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Glocks & lead bullets

2918 Views 15 Replies 8 Participants Last post by  miestro_jerry
I'm sure this subject has been talked to death but I didn't need to pay attention until now. I find myself with 3-400 rounds of 9mm LRN ammunition and 2 Glocks and a Smith 59 to shoot them in. What is the reason for not shooting lead in Glocks? If I do shoot, say, 400 rounds through them should I use lead remover to clean them every hundred rounds or so? What's the best procedure?
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I've shot them, well before the current warnings about the guns coming apart. The bullets were hard cast and there was no lead build-up, which is the key to success I think. Polyagonal rifling will do just fine with lead bullets that are the correct size and hardness, same as any other rifling.

However, it is up to you. A cautious person would test a few at a time (remove the mag between shots to leave powder gasses a place to vent if necessary) and see how much build-up there was. A more cautious person would get an aftermarket barrel, and the most cautious of people would not shoot lead bullets of any kind in any Glock.

Keep in mind Glocks are occasionally reported as coming apart with factory loads. Sometimes things happen.....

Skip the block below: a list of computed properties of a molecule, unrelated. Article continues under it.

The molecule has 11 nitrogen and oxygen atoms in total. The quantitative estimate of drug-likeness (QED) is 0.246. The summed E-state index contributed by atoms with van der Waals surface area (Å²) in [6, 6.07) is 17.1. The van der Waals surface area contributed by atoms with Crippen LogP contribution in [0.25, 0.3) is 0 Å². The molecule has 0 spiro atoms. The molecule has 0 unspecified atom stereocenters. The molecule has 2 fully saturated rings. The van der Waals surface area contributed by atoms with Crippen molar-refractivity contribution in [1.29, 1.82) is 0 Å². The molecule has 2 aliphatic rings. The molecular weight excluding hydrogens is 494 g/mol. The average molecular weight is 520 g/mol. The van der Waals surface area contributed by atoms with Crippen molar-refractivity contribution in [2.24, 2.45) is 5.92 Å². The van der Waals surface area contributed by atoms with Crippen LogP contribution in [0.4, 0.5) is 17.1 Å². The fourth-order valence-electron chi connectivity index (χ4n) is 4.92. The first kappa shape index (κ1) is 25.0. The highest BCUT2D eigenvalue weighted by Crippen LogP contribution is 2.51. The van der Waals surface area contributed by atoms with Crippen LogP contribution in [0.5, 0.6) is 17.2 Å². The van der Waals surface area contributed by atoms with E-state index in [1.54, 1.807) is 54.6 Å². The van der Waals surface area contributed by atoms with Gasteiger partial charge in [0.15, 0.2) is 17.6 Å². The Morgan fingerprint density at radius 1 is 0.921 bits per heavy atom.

I think that an aftermarket barrel oversimplifies the nature of the problem. A case head can let go in any firearm. The question is, when it does, what is the outcome? A steel-framed autoloader will survive. A plastic framed gun (whether Glock or otherwise) will likely not.

A Glock with an aftermarket barrel may be less likely to have the problem as described, but don't say it's impossible. If a case head lets go the outcome is probably the same.
Stress on the frame from cycling is an entirely different event than a high-pressure gas release where you don't want it. No comparison between the two events at all.

As far as polyagonal rifling being more prone to leading.... I call hogwash. Why would it? Do the bullets fit? Do Glock shooters slug their barrels, and measure throat dimensions? We discuss leading issues all the time on this forum, nobody says, "Well, your brand X revolver leads, best have a smith unscrew the barrel and put in a different one." No, we check dimensions, see if there are constrictions or rough spots, lap or polish them, make sure our bullets fit the bore, etc., etc., etc.

I'd like to hear from some Glock owners who have slugged barrels as to what dimensions they have. I did not and for other reasons don't have a Glock right now. What about the chamber dimensions, up by the throat? Oversized? Sharp edges? We know those things contribute to leading.

What about firing out of battery? Easy test, prime 50 pieces of brass (no powder, no bullet). Head to the range. Gently clamp gun in a vise or fixture. Chamber a primed piece of brass. Take out an auto feeler gage set, and gently slip the feeler gage in between the barrel shroud and breechface (but not far enough to let the firing pin hit it). Will it fire? If so, go to the next larger. Find out how far out of battery it will fire. Before you say it won't, there must be some tolerance, or the least bit of crud would put it out of commission. OK, find the range where it will operate. Now, to be scientific, try the same experiment with your favorite other type of autoloader (ie 1911, sig, smith, taurus, ruger, HK, et al).

To blindly proclaim it's a rifling issue is to ignore a great many other factors that are relevant. Why we ignore these factors with a glock and not other makes of firearms is beyond me.
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